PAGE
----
The grill element is faulty

Cooker Fuse Circuit Breaker Opens ? The grill element is located inside your oven, at the top. It enables your oven to operate in grill mode. Over time and with use, the grill element can wear out and end up causing the power to trip. If you want to check whether this is the source of the issue, first disconnect the appliance from the electricity, then unplug the grill element from its connectors and insulate them with electrical tape. Next turn your oven on to see whether it works or not. If the power no longer trips, you will need to replace this element.

The base element is faulty

The base element is located inside your oven, at the bottom. It generates heat in the lower part of your appliance. With use, base elements can develop faults and end up tripping the power. If you want to check whether it’s working properly or not, first disconnect the appliance from the electricity supply, then unplug the base element from its connectors and insulate them using electrical tape. Switch your oven on to see if it now works as normal. If the power no longer trips, you will need to replace this element.

The circular element is faulty

The circular element enables your oven to operate in convection mode. If your oven makes regular use of this element in its various cooking programmes, it can end up wearing out, causing the power to trip. If you want to check whether it’s working properly or not, first disconnect the appliance from the electricity supply, then unplug the wires from the circular element and insulate them with electrical tape. Switch your oven on to see if it now works as normal. If the power no longer trips, you will probably need to replace this element.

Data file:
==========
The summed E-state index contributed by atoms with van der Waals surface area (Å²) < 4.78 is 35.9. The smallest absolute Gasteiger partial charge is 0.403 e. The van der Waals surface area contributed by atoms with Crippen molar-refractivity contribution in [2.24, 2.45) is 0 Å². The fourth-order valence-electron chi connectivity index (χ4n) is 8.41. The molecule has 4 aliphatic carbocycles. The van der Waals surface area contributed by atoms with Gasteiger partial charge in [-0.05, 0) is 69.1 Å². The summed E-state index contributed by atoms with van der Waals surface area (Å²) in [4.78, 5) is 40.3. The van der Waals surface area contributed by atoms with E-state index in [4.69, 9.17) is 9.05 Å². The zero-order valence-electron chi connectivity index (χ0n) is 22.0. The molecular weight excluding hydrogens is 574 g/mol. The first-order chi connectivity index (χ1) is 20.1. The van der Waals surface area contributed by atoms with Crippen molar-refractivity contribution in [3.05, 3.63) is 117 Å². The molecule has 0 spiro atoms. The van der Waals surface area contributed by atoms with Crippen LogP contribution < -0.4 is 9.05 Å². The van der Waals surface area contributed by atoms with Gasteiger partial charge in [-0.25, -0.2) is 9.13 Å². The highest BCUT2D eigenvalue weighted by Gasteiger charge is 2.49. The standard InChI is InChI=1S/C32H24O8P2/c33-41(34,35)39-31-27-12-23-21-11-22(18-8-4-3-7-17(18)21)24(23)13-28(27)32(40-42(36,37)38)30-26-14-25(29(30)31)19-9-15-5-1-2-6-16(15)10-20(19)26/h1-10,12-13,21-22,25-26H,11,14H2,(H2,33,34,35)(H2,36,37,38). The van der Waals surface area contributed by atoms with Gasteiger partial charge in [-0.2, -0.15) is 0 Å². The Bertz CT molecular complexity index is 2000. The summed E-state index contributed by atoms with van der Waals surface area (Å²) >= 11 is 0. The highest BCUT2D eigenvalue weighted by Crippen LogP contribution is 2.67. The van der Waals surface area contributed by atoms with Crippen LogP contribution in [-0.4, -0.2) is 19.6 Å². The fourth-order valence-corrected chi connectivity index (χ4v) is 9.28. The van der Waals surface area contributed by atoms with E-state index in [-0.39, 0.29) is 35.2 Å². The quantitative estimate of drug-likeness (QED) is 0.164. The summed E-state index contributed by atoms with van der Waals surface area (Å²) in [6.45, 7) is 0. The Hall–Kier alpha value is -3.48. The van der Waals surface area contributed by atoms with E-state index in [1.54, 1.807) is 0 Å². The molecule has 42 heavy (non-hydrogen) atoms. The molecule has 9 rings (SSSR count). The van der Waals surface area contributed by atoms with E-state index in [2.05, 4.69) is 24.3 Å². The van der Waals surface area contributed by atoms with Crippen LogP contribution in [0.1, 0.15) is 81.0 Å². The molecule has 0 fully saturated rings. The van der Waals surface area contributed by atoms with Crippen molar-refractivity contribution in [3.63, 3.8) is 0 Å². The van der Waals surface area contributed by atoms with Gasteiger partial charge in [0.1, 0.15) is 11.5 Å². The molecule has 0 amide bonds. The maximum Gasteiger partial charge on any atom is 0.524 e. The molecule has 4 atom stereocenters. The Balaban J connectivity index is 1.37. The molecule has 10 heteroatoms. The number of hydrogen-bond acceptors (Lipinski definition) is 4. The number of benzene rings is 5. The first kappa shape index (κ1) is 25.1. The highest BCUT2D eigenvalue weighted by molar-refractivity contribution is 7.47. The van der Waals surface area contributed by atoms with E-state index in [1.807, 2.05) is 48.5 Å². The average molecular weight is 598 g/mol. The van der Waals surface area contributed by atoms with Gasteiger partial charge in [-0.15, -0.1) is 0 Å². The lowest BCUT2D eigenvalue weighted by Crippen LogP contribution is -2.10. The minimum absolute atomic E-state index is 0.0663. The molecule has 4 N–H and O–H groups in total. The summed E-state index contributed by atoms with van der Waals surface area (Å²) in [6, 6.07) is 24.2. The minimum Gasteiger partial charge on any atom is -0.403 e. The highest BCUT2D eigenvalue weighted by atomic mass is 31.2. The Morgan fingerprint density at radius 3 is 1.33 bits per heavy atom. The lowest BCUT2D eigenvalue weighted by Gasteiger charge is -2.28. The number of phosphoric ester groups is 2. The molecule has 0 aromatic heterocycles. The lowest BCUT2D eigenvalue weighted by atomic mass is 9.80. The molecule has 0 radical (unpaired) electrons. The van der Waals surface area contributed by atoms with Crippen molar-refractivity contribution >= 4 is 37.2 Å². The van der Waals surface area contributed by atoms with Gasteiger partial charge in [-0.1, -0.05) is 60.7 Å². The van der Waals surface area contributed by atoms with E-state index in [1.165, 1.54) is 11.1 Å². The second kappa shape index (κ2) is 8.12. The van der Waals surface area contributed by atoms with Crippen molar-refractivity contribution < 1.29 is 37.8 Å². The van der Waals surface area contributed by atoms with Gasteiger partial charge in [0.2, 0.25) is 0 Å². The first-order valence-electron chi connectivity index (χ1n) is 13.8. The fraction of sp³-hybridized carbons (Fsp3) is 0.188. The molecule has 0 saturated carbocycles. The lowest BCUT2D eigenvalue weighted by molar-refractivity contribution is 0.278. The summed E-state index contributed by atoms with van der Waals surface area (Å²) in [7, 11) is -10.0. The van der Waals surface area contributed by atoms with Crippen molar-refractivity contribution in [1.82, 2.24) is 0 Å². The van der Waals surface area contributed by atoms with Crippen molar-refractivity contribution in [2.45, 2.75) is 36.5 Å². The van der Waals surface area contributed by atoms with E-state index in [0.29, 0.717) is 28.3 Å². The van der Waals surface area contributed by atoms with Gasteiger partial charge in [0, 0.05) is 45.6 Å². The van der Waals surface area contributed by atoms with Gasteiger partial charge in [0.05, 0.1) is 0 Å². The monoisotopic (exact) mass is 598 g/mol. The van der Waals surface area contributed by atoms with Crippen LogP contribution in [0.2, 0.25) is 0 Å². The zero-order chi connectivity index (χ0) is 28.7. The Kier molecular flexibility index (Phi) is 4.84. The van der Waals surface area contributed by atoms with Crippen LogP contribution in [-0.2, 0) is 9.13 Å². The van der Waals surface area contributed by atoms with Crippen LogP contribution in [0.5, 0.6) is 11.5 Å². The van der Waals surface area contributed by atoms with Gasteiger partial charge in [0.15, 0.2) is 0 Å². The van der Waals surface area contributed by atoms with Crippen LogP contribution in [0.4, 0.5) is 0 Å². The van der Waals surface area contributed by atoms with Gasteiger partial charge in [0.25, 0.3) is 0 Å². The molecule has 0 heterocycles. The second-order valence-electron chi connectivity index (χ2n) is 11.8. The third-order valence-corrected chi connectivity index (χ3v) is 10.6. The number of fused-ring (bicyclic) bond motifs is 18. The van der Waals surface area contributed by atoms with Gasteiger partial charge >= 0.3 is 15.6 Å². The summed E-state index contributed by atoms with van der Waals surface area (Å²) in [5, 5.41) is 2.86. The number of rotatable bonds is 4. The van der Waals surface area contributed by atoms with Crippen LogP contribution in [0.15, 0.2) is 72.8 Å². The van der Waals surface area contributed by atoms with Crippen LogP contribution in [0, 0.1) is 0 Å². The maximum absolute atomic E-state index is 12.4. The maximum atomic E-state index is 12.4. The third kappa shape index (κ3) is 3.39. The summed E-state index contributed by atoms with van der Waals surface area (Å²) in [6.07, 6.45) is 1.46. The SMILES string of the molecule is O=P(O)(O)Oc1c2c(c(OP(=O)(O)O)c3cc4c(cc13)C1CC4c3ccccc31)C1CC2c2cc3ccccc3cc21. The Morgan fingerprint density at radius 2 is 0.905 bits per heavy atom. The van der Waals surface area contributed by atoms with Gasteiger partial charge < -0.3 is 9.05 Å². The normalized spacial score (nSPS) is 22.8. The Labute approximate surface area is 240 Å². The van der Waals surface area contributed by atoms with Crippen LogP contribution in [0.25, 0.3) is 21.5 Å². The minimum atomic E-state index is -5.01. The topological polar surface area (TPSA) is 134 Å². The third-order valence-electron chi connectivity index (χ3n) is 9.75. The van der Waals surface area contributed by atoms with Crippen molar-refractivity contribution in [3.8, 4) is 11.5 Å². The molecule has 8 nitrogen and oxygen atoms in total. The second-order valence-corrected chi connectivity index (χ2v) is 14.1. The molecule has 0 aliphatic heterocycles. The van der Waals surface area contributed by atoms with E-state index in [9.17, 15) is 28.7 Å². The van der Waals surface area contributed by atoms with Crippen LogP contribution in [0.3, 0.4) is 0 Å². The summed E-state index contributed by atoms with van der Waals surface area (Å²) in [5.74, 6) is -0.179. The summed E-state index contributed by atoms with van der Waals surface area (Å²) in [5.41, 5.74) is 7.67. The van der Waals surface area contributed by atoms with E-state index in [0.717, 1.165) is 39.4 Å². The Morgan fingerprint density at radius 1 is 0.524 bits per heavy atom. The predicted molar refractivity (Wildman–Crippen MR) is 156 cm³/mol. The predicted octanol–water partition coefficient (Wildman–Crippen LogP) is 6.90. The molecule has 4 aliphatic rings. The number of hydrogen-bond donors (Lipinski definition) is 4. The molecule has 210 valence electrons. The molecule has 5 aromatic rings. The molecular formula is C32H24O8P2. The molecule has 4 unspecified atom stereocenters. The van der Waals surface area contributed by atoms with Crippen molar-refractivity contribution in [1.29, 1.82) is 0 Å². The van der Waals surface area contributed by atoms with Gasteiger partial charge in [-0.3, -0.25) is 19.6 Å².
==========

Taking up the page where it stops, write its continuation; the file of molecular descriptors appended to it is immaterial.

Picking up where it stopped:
The door element has broken

If you have an older type oven that has a self-clean mode (pyrolysis), it may be fitted with a door element. This will be installed around the internal face of your oven. As with your appliance’s other heating elements, the door element can end up developing a fault, causing it to trip the power. To check and test it, disconnect the appliance from the electricity supply, then disconnect the connectors from the door element and insulate them with electrical tape. Switch your oven on to see if it now works. If the power no longer trips, you will need to replace this element. Warning: door elements are difficult to access!